Stefanson government gets a D on workplace health, safety




Premier Heather Stefanson’s government received a barely passing letter grade — ‘D’ — from the Manitoba Federation of Labour on workplace health and safety.

The group, which represents 40 unions and 125,000 workers, issued its health and safety report card Tuesday.

“There’s been a global pandemic, and government has not stepped up. If anything, they’ve stepped back from making health and safety a priority for Manitobans,” said Kevin Rebeck, the Manitoba Federation of Labour’s president.

The federation’s last report card came out in 2019, when Brian Pallister led the province. Then, it issued an overall ‘C-‘.

Both Pallister’s and Stefanson’s government’s approach to workplace health and safety has weakened the system, the federation claims.

Manitobans report around 28,000 workplace injuries and 25 deaths annually, according to the federation.

“(The Pallister government) became the government that didn’t listen to anyone,” Rebeck said. “The government under Stefanson has the opportunity to reverse that.”

The federation is calling for provincially legislated paid sick days.

“I think the global pandemic has really shown us all that having the ability to stay home when you’re sick isn’t just about the person who’s sick,” Rebeck said. “It’s about protecting others too and keeping your workforce safe.”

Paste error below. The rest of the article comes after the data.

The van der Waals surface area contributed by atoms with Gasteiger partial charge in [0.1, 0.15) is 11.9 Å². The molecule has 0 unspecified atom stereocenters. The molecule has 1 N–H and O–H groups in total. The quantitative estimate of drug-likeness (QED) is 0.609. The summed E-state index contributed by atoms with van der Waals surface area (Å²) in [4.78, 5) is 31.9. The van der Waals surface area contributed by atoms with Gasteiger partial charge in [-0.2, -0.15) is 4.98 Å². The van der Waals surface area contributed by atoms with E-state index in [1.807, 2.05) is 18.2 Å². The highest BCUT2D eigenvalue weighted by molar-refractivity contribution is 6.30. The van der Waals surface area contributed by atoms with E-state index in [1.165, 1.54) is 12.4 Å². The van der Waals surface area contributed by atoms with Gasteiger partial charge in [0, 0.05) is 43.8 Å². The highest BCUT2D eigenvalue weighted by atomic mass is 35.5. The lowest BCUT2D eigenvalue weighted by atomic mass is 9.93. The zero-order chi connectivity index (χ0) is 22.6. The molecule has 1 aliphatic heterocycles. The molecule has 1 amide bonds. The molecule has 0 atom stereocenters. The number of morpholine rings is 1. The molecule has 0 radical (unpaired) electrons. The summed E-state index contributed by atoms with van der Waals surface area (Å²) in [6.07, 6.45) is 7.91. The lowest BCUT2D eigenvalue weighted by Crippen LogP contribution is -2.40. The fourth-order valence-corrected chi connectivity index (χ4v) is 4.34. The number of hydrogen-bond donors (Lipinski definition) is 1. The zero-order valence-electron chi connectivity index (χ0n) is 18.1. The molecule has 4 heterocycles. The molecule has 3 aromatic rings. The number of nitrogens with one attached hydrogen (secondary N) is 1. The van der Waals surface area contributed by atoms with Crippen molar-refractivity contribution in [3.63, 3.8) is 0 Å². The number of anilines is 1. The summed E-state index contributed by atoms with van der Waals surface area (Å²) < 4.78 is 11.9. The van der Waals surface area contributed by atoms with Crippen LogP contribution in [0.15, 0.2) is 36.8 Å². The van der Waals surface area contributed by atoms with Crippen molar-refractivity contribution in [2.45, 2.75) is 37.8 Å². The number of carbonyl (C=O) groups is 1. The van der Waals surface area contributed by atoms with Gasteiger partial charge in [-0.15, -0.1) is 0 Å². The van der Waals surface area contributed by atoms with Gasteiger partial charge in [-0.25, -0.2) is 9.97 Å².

Psychological injuries in the workplace are a “growing area of concern,” Rebeck noted, adding more needs to be done to invest in community supports.

The federation wants a body like the Minister’s Advisory Council on Workplace Safety and Health. The Progressive Conservatives cut the committee in 2017.

The report card highlights a drop in Workplace Safety and Health inspections. There were more than 14,000 inspections in 2013-14. The number drops to roughly 6,000 in 2020-21.

“There’s many (companies) that haven’t been looked at for years,” Rebeck said. “That’s not right, as we need enough workers out there to do their job.”

Meanwhile, the number of severe injuries from worksites has increased. Less than 2,500 severe injuries were reported in 2019. In 2021, there were 3,512 reports.

Rebeck said he was “at a loss” on reasons for the spike but noted such injuries have increased while inspections are down.

There are around 44 inspectors, Rebeck said. A bump to the mid-50s or 60s is ideal, he added.

The federation’s 20-page report card grades the Stefanson government on workplace health and safety laws, enforcement, prevention and Manitoba’s workers compensation system. The PCs received letter grades of D, D, C+ and C-, respectively.

“We’ve had to fight for personal protective equipment, we’ve had to fight employers in the public sector and this government on many fronts while they’ve reduced the staff levels in our health and safety area,” Rebeck said.

Labour Minister Reg Helwer was not made available for an interview Tuesday. He did not respond to Free Press questions by print deadline.

gabrielle.piche@winnipegfreepress.com

Gabrielle Piché

Gabrielle Piché
Reporter

Gabby is a big fan of people, writing and learning. She graduated from Red River College’s Creative Communications program in the spring of 2020.



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